Coffee With Alyssa

If we were having coffee, I would put my hand on your arm and tell you that I’m sorry.

Sorry that we didn’t spend more time together.

Sorry that I didn’t seek you out for a quiet tête-à-tête on Friday or Saturday.

Sorry that I didn’t thank you enough for giving up the concert on the first night so you could watch me eat chicken and corn-on-the-cob (which I didn’t actually eat). Or thank you enough for the beautiful gift you gave me.

I could give you all my excuses — a whole litany of them. Regarding my dad, and my husband, and my kids, and my situation, and a dozen other phrases that begin with “my”.

My litanies do not belong in any liturgy

I used to joke that my spiritual gift was worry. I am really good at it. But I won’t make that joke anymore. It’s not funny.

Worry is a thief. It robs me of the moment I am in.

It robbed me of the sweetest part of the weekend, of being fully present with people I love, people like you.

But this weekend opened my eyes to a deeper meaning of Jesus’ words — “Be not anxious for this life… but seek first his kingdom, and his righteousness, and all these things will be added unto you.” (Matthew 6:24, 33)

I’m a slow learner.

But I’m learning.

How ’bout them Red Sox?

If we were having coffee, I would insist on making it.

You use those K-cups, and I know they are convenient and all, but ever since my friend, Alyssa, mistakenly sent me coffee beans — which she followed with a coffee grinder — I have found any coffee other home-ground to be lacking.

I would grind some Kona beans. Then I would use my coffee maker that I bought for $6 at the thrift store — because I figured out that the beans matter far more than the machine.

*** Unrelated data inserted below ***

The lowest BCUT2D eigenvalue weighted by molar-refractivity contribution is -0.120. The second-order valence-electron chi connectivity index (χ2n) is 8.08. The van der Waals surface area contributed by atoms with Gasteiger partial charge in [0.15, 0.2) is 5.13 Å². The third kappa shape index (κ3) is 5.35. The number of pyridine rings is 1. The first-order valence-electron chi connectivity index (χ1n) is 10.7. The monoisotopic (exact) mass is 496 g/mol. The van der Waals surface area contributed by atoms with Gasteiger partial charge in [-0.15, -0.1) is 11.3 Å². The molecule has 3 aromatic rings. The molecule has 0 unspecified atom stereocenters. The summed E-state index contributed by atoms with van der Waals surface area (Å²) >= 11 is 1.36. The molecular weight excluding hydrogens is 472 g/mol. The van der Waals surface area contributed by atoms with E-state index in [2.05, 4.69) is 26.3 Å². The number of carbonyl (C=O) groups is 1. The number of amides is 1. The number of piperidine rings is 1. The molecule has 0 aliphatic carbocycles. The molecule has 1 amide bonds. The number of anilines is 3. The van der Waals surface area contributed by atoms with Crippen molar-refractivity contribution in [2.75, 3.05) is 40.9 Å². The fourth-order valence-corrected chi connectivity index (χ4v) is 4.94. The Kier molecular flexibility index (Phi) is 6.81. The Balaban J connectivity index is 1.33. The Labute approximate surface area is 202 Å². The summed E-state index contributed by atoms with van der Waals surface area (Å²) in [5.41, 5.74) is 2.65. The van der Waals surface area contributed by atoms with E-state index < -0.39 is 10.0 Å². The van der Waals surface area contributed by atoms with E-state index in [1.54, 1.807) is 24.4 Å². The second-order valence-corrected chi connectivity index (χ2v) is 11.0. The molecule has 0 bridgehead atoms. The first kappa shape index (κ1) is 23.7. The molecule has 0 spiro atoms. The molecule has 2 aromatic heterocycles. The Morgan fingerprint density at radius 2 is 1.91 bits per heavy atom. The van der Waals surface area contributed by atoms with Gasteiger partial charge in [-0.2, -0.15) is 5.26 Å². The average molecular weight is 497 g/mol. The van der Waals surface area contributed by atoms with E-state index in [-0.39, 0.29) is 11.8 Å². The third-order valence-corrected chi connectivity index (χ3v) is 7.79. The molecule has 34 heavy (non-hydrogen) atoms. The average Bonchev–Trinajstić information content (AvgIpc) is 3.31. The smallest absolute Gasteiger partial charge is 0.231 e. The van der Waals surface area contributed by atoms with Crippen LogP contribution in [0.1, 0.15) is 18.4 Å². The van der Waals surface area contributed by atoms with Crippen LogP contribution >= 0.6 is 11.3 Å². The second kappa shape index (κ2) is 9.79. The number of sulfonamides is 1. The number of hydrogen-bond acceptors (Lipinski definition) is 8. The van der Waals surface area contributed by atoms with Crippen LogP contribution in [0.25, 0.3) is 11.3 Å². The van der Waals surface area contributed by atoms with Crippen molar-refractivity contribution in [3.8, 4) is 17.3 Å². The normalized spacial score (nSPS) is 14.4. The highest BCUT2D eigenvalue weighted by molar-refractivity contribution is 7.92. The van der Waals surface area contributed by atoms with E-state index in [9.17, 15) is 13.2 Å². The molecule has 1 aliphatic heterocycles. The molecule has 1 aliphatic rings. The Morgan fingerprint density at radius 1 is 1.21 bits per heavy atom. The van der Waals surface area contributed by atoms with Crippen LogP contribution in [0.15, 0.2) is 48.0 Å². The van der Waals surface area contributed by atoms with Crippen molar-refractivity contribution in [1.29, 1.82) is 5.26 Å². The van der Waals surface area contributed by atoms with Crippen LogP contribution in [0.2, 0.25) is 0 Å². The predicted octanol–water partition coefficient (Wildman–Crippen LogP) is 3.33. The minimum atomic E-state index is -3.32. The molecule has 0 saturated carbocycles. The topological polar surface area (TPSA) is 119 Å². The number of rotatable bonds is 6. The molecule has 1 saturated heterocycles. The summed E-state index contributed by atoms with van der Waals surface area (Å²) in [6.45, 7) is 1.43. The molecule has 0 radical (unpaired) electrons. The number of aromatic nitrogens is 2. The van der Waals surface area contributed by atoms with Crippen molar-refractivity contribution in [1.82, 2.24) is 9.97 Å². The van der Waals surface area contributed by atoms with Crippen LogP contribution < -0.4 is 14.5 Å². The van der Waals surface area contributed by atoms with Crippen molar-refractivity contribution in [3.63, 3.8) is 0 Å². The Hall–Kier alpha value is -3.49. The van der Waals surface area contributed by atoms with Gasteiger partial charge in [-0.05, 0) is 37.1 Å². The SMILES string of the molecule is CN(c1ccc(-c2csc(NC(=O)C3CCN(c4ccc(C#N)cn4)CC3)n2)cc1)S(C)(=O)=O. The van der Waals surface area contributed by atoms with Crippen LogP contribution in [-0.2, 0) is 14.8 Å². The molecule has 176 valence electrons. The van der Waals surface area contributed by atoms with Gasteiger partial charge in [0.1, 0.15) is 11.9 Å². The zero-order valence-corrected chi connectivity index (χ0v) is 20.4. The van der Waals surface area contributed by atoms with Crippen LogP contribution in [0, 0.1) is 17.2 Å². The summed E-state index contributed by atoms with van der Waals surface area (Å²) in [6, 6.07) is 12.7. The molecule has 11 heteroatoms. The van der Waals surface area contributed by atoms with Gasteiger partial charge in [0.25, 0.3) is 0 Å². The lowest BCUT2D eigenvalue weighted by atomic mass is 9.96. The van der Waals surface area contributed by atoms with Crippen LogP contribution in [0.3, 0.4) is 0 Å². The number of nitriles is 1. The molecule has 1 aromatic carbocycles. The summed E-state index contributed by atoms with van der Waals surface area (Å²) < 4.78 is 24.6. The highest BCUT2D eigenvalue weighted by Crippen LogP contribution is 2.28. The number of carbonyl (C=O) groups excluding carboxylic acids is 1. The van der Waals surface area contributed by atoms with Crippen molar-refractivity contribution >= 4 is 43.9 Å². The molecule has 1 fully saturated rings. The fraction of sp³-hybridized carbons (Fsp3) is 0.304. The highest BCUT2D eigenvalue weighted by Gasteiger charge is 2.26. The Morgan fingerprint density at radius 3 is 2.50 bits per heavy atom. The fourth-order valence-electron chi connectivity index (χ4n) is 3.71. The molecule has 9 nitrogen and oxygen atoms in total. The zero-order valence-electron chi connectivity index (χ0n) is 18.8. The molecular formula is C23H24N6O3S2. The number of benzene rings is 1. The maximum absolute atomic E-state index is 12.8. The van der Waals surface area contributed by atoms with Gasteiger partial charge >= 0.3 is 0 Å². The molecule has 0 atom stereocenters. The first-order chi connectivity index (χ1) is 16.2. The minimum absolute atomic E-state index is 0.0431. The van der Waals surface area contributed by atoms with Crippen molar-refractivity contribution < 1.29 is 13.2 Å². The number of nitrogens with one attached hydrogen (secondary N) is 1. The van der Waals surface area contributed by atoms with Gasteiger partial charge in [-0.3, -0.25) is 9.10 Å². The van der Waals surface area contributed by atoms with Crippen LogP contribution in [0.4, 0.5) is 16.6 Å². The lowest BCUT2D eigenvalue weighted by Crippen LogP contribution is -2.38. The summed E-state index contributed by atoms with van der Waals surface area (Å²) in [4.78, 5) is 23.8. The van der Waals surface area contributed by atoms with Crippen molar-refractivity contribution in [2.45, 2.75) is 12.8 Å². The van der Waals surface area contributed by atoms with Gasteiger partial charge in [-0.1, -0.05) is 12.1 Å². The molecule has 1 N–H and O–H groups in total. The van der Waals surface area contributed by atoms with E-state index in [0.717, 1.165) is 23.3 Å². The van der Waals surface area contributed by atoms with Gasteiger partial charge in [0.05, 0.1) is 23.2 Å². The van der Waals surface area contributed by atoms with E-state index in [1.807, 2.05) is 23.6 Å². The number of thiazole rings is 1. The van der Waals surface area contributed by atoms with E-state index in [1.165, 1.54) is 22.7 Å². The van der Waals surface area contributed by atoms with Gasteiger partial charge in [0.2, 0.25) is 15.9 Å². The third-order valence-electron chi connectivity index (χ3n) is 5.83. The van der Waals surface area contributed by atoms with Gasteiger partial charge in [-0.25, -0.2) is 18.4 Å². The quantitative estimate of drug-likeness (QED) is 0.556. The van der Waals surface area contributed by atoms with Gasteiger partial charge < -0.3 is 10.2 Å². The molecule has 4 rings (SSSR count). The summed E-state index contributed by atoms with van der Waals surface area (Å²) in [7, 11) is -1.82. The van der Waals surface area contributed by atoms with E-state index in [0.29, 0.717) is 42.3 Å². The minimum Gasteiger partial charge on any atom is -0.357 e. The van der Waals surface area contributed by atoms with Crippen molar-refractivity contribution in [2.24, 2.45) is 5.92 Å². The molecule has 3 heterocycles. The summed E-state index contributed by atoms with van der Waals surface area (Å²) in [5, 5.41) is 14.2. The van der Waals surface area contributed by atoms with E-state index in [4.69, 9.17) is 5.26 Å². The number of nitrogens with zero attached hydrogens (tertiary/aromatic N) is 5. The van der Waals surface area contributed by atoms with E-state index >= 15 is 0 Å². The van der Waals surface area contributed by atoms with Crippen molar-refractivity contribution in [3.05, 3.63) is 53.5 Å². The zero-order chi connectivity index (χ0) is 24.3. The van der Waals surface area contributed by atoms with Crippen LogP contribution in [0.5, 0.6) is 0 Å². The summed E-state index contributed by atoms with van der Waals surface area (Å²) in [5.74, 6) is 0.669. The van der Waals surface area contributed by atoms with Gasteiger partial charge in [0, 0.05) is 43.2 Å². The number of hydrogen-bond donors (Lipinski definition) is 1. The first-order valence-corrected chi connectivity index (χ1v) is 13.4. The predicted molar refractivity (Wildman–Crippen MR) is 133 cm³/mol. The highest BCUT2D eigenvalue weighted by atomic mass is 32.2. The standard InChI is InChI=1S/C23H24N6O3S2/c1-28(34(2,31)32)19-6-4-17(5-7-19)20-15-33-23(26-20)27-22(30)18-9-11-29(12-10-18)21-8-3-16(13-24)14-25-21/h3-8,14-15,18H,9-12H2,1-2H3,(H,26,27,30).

And I would prattle on and on about Kona beans and thrift store finds and this and that, anything to avoid the topic at hand — Dad.

You know, he would probably be sitting in the neighboring room, watching the Red Sox game, well within earshot of our conversation, but it doesn’t seem to matter anymore.

When the physical therapist came the other day, she was asking him questions and he just went blank. Blank stare. Blank face. No response to questions, just fidgeting with his hands. She turned to me and I answered them. I felt so uncomfortable talking about Dad, and for Dad, with him sitting right there, but I guess that’s where we are.

I’d ask about your mother-in-law. I know she doesn’t have long in this world.

No one really warned us about this stage of life, did they? No one told us that we would, one day, no longer be celebrating milestones in our lives, or our children’s lives, we would be counting down the days we have with our parents — ticking them off, like a pregnant woman waiting for labor to start, thinking we know approximately when, but not really, not actually, not definitively.

And not waiting with joyous anticipation, but with sad resignation. Not with a bang, but a whimper.

There’s nothing to be said, though. You are caring for her, and I am caring for Dad.

I’m not ticking the days off yet. I hope it’s many years before we reach that point.

And I hope it is mere days for you — because the last ones are so hard.

I listened to the terrible death rattle in Mom’s lungs when she was dying. It was the most terrible sound I have ever heard. I prayed for it to stop, knowing it would mean her end, but also knowing it would be her beginning in a whole body, with a whole mind, in a place of peace and rest.

If we were having coffee, I would change the conversation.

“How ’bout them Red Sox?” I would say, and we would both laugh.

We were raised on the Red Sox in the days of the Curse of the Bambino, the days of always losing.

“How ’bout the Sox?” you would repeat back.

And the words would settle around us like plaster dust while the coffee grew cold in our cups.